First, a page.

Elliott is Edgar, an aging misanthrope whose self-absorption and sloth have kept him a low ranking army officer assigned to a bleak island outpost. He has no friends, no money, possibly no food, but vibrates with a strangely concocted dignity nonetheless. Susan Angelo is Edgar’s wife of nearly 25 years, Alice. A former actress yearning for the life she could have led, she mourns absent children and concocts plots to overthrow her husband.
Into this world comes Alice’s cousin Kurt, played by Eric Curtis Johnson. An earnest man of significant rank, he has demons of his own to deal with, but soon falls into the clutches of these relatives who devour his finer sensitivities over the course of the play’s two hours.
Angelo and Elliott prove a fine match, with energy levels and intensities so similar the whole piece becomes an unpredictable fencing bout. Likewise Johnson provides an interesting counterbalance to all that ferocity, and proves subtle in his changes from compassion to an increasing loss of veneer. Indeed, this may be the most difficult part in the play – to change while those around you essentially do not.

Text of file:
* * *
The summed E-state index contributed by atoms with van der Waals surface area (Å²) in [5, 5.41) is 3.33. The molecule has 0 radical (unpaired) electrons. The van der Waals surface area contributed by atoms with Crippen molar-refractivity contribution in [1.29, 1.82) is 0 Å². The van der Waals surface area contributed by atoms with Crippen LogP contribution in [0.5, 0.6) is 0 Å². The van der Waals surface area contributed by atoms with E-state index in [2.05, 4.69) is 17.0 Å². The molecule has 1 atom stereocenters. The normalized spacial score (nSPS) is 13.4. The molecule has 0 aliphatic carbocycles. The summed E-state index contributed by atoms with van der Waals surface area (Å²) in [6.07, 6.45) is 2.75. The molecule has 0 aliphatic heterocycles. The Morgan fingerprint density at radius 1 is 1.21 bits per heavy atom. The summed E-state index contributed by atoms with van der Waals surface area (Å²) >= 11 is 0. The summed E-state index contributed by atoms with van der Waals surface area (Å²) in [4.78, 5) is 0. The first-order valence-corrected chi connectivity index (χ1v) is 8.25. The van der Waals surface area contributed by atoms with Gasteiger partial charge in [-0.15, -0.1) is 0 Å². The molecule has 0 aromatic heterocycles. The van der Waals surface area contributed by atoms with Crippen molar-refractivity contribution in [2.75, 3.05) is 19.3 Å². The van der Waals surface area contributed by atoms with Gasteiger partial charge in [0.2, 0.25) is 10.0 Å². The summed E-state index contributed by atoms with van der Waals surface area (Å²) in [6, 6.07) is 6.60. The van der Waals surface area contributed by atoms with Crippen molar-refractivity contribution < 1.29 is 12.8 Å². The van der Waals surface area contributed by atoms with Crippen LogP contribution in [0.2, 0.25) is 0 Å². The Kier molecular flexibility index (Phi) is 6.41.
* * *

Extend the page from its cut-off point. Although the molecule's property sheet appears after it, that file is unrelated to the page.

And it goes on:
Angela Balogh Calin has created an interesting set – at once solid and see-through. It makes for unique symbolism, but removes some of what would seem to be elemental claustrophobia implied in the script. Her costume designs, on the other hand, quickly and accurately evoke the needed elements of attitude, class and title, like visual shorthand.
“The Dance of Death” provides a fascinating character study, and – as with Albee’s later play – considerable meat for discussion. Its view of marriage as a death match, and its dismissal of the collateral damage are disturbingly timeless, making it surprising the play isn’t done more often. Perhaps this new translation will help change that, so that like “Miss Julie,” this Strindberg work becomes a part of the canon.
In the meantime, though not for the faint of heart, “The Dance with Death” is well worth seeing. Just don’t expect something Halloween-y. Sadly, its Poe-esque name has already led to some misconceptions in that department.